2. Metaphysics: It is that branch of philosophy that studies the nature of
reality. It addresses problems like the relation of mind to matter, the nature of
the ‘self’, the nature of change, the meaning of ‘freedom’, the existence of God,
the problem of evil, and the belief in personal immortality. Modern Science has
contributed a lot to this field of philosophy.
In India, metaphysics or Tattva Jnana, was at the core of the six major
philosophical systems. Each of the systems undertakes strenuous efforts to
understand what the universe is all about, what reality is, what the human being
is, etc. The Indian views of reality range from realism to pure non-dualism.
Prekinetic Greek theories of physical reality also included monist, dualist, and
Various religions have various views regarding physical reality. The
advaitic (non-dualist) view of the Vedantist differs from the yin-yang (dualist)
view of the Taoist and the pluralist view of the Christian. Since each of the views
have philosophical counterparts in the various schools of philosophy, interactions
are bound to take place. Thus, a dualist of either the Pythagorean school or
Platonic school would view the religious propositions of non-dualism and its
philosophical arguments as having a counterpart in Parmenides and Zeno. He
would also seriously investigate the claims as counteracting his own ones. A
Christian pluralist, in the same manner, cannot shirk away the philosophical and
metaphysical conclusions of the Vedantist and the Platonist. A pluralist who has
studied Zeno’s paradoxes, for instance, has to come up with an answer to the
problem posed. Thus a Christian philosopher is forced into a philosophical
investigation of the various metaphysical claims.
None of us were present at the time when the universe originated.1
Various religious and philosophical theories also exist regarding the origin and
nature of living reality. They include theories of Divine Creation, Interstellar
origin, Hylozoism, and Evolution. To philosophically approach each of these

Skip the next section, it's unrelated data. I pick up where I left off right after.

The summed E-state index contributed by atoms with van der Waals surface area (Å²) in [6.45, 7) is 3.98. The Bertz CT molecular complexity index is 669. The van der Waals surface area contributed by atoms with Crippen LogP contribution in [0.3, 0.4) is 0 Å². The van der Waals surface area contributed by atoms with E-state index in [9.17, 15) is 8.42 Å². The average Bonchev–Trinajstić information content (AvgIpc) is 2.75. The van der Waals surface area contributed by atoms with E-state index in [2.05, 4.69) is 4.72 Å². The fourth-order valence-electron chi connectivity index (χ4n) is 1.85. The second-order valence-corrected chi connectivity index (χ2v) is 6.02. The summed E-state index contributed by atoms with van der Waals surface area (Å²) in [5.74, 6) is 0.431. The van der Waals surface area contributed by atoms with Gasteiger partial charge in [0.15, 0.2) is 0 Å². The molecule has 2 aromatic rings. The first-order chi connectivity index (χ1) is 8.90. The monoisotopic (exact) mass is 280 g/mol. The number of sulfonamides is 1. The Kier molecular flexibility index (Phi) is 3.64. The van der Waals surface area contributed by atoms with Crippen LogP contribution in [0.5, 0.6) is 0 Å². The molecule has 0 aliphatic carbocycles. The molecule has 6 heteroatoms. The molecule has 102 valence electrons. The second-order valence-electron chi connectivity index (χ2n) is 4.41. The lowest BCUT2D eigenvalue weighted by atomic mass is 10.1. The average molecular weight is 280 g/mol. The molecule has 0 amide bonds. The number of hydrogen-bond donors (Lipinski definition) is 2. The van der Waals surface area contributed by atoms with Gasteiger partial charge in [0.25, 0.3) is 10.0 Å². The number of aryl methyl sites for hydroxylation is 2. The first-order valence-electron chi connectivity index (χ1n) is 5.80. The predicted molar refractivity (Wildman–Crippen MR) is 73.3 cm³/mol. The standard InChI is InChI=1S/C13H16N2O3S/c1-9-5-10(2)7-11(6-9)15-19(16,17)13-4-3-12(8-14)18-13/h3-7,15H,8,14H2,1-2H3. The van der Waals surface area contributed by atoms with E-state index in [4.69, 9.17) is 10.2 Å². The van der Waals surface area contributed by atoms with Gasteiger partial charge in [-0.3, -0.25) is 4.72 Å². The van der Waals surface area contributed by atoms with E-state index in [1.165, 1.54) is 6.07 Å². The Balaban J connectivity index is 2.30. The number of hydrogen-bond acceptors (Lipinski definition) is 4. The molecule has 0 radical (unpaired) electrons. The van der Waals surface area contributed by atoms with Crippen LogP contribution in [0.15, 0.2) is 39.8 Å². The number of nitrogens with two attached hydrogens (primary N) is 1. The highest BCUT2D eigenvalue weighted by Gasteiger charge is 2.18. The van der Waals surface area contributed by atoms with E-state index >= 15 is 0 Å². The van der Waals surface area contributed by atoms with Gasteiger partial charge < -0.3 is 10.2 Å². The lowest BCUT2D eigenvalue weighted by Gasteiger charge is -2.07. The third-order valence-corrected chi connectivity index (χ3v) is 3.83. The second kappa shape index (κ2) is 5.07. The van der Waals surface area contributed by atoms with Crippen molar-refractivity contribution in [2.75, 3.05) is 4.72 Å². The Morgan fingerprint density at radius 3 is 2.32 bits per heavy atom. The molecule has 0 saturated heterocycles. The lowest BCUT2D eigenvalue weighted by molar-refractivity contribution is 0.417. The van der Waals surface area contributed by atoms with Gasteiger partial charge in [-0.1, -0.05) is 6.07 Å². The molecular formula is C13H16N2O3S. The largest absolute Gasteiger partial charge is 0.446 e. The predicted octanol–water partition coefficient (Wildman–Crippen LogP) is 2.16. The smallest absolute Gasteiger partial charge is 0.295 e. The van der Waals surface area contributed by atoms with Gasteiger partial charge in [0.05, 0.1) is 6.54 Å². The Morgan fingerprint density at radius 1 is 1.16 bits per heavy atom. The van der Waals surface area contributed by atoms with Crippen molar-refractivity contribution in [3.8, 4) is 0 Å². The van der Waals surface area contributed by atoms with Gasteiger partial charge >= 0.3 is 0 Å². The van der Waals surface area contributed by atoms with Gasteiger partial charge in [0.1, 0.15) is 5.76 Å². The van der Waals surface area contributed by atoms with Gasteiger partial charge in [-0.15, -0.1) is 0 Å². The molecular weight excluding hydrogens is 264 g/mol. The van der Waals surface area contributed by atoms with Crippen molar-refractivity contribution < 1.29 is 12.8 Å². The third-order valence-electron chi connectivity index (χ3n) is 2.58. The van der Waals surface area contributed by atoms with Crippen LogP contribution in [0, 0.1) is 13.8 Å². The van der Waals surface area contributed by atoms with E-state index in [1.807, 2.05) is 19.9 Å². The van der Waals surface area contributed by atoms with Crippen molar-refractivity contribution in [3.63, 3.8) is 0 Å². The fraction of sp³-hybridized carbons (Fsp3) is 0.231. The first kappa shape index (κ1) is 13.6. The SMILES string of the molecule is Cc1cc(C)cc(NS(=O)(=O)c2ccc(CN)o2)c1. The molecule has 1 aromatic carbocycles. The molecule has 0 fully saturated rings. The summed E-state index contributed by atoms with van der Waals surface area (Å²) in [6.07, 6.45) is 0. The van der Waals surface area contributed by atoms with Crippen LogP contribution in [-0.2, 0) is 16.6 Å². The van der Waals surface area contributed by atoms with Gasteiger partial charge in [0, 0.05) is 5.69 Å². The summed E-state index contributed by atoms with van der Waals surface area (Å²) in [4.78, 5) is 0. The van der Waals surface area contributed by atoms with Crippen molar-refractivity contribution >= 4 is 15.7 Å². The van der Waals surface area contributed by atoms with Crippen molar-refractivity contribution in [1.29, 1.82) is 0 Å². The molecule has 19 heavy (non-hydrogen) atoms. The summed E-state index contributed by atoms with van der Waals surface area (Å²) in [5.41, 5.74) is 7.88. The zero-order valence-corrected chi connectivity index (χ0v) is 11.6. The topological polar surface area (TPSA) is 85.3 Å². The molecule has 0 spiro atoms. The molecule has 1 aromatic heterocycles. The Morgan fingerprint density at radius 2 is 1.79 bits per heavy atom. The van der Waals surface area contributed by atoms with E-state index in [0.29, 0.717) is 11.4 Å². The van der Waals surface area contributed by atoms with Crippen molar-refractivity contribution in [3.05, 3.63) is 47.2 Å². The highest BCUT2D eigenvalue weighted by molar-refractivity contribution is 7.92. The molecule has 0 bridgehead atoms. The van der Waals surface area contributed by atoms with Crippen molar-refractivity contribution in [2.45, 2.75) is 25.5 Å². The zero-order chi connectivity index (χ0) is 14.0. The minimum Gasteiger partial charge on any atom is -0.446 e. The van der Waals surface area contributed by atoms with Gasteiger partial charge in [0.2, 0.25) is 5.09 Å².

theories requires an open and unbiased mind. The hypotheses given in the form
of the above shown theories, a philosopher can go on to rationally evaluate them
with reference to all available related knowledge of the universe and to rational
and conceptual necessities.
At any instance, the various theories of origin do assume the principle of
causality. The Indian philosophical systems do not disregard the concept of
causality. Udayana of the Nyaya School of Indian Philosophy, for instance used
the argument from causality to prove the necessity of the existence of God. The
Mandukya Upanishad, on the other hand, employs arguments from causality to
disprove the existence of changing phenomena itself. Recent developments in
modern quantum physics, however, seem to indicate that causality, after all,
might not really be a necessary principle of reality. We find here a combination
of epistemological and philosophical problems. Here again we find an interaction
between religions and philosophies.
Proponents of Vitalism like Schopenhauer and Bergson conceived of reality
as evolving due to an ever-present inherent urge (will or en vital). Some modern
scientists have already been exalting ‘mother nature’ as the propeller of evolution
in contrast to the earlier view of ‘blind chance’ deciding the fate of what evolves.
At this juncture, it is appropriate to introduce the fact that the concept of
creation ex nihilo is absent from most religious stories of creation. In them, the
creation of universe occurs out of pre-existing matter (for instance, out of the
body of Brahma in Hinduism). The first law of Thermodynamics does state that
energy can neither be created nor destroyed. In other words, nothing can be
created out of nothing. However, rationally and conceptually the universe cannot
have existed eternally, since this would render impossible its arrival at the
present. Kant’s Copernican revolution of epistemology and modern theories of
relativity and quantum physics offer interesting data for a metaphysician to work